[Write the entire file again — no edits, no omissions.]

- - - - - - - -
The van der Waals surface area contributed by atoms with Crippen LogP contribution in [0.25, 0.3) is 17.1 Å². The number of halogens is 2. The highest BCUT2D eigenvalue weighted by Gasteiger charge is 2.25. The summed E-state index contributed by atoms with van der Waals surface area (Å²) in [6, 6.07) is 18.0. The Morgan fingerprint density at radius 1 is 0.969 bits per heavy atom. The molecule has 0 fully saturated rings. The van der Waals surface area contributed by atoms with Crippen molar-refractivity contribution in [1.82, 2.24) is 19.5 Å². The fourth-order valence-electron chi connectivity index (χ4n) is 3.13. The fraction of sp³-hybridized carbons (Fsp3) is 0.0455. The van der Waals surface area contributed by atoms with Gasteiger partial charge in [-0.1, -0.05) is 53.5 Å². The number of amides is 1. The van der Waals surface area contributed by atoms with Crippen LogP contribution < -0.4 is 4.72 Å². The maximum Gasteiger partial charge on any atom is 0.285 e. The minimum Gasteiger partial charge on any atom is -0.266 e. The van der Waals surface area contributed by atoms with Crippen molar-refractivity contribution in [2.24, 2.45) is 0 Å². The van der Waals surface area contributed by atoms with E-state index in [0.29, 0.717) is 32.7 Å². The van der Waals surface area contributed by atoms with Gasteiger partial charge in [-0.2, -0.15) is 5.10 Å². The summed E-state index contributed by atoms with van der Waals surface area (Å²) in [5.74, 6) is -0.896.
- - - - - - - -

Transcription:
The van der Waals surface area contributed by atoms with Crippen LogP contribution in [0.25, 0.3) is 17.1 Å². The number of halogens is 2. The highest BCUT2D eigenvalue weighted by Gasteiger charge is 2.25. The summed E-state index contributed by atoms with van der Waals surface area (Å²) in [6, 6.07) is 18.0. The Morgan fingerprint density at radius 1 is 0.969 bits per heavy atom. The molecule has 0 fully saturated rings. The van der Waals surface area contributed by atoms with Crippen molar-refractivity contribution in [1.82, 2.24) is 19.5 Å². The fourth-order valence-electron chi connectivity index (χ4n) is 3.13. The fraction of sp³-hybridized carbons (Fsp3) is 0.0455. The van der Waals surface area contributed by atoms with Gasteiger partial charge in [-0.1, -0.05) is 53.5 Å². The number of amides is 1. The van der Waals surface area contributed by atoms with Crippen LogP contribution < -0.4 is 4.72 Å². The maximum Gasteiger partial charge on any atom is 0.285 e. The minimum Gasteiger partial charge on any atom is -0.266 e. The van der Waals surface area contributed by atoms with Crippen molar-refractivity contribution in [2.24, 2.45) is 0 Å². The van der Waals surface area contributed by atoms with E-state index in [0.29, 0.717) is 32.7 Å². The van der Waals surface area contributed by atoms with Gasteiger partial charge in [-0.2, -0.15) is 5.10 Å². The summed E-state index contributed by atoms with van der Waals surface area (Å²) in [5.74, 6) is -0.896.